Still no deal
Teachers vote to reject a third tentative agreement
The labour war still rages. Nova Scotia’s 9,300 public school teachers have voted to reject a third tentative agreement reached between the Nova Scotia Teachers Union and the Department of Education and Early Childhood Development since the opening of negotiations on Sept. 29, 2015.
In a provincewide electronic vote held Thursday, union members voted 78.5 per cent against the tentative deal. Substitute teachers working today were eligible to vote, bringing the total vote count over 100 per cent.
“Public school teachers have spoken once again in rejecting this tentative agreement, said NSTU president Liette Doucet in a news release. “It’s clear our members are frustrated, they deserve better and what government offered in this agreement doesn’t go far enough in addressing the real classroom concerns that affect teachers and students.” Education Minister Karen Casey said the outcome of the vote was disappointing for students, parents and the government, but she did not indicate how the government would respond.
“This was the third tentative agreement reached with the union leadership and it was reached after an intense and productive period of bargaining,’’ she said in a statement.
“This agreement provided a fair wage offer and showed we were willing to make further investments in classrooms.’’
Casey said the agreement contained $20 million to improve classroom conditions — a key issue in the dispute.
As far as next steps, Doucet says: “We do know that our work-to-rule job action will continue. What we don’t know is what government’s next move will be. We don’t know if they will agree to go back to the negotiating table, if they will legislate a contract, change the terms and conditions of employment or lock us out.”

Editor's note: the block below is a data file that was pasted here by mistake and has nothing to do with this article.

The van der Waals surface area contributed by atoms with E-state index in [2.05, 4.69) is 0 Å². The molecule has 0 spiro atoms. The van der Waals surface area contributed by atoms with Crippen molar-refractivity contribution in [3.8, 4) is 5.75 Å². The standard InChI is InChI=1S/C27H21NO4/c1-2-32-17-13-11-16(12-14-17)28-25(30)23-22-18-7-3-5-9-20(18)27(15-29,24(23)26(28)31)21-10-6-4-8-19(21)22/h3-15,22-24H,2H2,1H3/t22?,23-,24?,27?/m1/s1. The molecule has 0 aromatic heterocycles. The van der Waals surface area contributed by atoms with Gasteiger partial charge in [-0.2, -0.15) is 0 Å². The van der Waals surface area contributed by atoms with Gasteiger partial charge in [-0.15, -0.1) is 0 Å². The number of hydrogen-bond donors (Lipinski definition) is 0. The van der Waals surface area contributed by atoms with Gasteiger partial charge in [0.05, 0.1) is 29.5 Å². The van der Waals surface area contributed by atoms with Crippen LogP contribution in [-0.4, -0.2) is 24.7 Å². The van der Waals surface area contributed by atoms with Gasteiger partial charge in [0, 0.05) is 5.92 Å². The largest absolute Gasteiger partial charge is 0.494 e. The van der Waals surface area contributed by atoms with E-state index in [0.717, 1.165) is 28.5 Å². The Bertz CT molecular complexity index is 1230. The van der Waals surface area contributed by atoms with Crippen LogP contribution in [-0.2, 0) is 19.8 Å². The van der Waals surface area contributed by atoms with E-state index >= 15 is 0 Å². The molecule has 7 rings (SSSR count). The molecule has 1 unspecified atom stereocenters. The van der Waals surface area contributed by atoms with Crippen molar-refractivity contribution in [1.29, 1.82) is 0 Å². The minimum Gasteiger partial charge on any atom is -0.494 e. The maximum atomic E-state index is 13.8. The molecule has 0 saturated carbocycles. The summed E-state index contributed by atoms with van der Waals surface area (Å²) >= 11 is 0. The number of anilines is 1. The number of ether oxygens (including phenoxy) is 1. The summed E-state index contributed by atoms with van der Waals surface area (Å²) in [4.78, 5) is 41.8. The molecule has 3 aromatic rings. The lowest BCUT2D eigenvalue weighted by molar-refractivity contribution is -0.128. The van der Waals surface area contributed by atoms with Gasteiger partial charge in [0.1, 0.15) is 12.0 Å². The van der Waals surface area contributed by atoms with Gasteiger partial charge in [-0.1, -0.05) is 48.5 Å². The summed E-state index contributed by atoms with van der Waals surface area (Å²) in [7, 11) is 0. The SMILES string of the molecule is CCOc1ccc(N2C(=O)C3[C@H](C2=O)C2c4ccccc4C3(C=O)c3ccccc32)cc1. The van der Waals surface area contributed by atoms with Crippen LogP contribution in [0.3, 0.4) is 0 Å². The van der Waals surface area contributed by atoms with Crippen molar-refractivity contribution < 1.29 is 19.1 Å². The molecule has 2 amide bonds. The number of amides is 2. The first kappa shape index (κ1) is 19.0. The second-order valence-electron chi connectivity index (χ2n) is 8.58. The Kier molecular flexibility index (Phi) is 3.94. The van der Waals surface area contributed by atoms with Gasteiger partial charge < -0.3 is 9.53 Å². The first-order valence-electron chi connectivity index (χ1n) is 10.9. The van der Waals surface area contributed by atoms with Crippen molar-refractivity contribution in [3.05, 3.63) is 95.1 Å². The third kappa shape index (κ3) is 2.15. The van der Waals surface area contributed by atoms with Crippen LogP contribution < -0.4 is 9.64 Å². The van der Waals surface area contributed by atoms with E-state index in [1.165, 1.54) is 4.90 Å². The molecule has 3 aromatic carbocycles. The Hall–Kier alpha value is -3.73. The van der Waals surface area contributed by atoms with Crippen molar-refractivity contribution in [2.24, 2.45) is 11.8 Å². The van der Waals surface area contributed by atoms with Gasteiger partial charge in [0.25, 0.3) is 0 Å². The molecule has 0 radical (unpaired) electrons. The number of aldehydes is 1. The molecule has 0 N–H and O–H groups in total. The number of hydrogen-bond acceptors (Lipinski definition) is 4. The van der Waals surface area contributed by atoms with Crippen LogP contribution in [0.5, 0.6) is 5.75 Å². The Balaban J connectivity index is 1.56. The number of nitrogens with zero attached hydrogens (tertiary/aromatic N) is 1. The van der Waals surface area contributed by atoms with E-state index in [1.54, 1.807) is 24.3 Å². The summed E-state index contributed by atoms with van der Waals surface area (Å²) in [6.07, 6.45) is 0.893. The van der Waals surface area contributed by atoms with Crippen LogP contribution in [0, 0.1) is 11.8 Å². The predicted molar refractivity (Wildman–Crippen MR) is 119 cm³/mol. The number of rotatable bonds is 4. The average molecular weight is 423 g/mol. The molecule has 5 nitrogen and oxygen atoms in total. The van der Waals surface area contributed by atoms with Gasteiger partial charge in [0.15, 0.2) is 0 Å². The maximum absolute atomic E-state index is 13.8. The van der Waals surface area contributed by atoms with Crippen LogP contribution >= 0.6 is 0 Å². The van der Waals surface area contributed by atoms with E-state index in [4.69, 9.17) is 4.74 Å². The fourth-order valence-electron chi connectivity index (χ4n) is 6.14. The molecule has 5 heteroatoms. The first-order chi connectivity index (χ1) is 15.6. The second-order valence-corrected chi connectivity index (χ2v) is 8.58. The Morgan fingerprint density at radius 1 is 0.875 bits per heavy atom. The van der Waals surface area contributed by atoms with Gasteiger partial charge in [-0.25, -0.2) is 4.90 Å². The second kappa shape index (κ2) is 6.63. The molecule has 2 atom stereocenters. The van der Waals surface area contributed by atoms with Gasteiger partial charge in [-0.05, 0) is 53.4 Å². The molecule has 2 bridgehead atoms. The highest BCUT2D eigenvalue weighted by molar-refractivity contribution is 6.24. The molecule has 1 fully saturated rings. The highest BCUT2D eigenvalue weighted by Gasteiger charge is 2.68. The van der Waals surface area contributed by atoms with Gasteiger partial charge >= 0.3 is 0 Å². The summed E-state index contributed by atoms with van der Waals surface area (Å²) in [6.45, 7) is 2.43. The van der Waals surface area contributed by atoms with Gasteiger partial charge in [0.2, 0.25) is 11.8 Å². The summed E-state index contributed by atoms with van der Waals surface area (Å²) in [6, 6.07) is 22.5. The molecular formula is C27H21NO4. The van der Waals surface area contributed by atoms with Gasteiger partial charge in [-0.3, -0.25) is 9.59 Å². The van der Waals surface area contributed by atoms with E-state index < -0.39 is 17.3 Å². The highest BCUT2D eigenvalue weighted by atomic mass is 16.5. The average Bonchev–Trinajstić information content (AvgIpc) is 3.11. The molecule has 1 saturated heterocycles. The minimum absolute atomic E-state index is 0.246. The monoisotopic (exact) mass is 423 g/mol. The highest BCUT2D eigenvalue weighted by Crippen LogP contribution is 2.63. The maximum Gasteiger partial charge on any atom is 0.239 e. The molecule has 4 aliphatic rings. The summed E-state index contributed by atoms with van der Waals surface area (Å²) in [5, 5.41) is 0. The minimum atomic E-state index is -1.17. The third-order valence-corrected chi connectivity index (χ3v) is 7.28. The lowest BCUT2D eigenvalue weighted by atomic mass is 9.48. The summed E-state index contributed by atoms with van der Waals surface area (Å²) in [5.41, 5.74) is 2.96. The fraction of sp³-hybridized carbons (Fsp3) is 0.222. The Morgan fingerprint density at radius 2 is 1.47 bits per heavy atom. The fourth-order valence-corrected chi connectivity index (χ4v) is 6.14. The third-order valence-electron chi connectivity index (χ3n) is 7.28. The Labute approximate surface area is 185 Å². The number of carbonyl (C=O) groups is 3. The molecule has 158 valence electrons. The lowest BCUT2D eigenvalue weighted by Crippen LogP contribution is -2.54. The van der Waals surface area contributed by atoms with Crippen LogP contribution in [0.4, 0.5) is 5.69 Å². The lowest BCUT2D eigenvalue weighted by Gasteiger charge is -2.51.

The provincial executive will be meeting to discuss any other options available.
The current teachers’ contract expired in July, 2015. NSTU members have been in a legal strike position since Dec. 5. Union members had already twice rejected contract agreements recommended by the union executive and voted overwhelmingly in favour of a strike.
The union began a provincewide work-to-rule campaign in early December, disrupting many facets of school life, such as shows, trips, school athletics and other extra-curricular activities.
The NSTU had backed off on its work-to-rule last month following a tentative deal between the government and the union, but quickly reinstated it over Premier Stephen McNeil’s interpretation of a proposed two days off for the teachers that had been part of that tentative agreement.
NDP Leader Gary Burrill said the collapse of the latest tentative deal demonstrates that McNeil isn’t listening to the teachers.
“This Liberal government is willing to sacrifice the education of a generation and burn out the most qualified group of teachers in the history of the province to protect their balanced budget,’’ he said in a statement.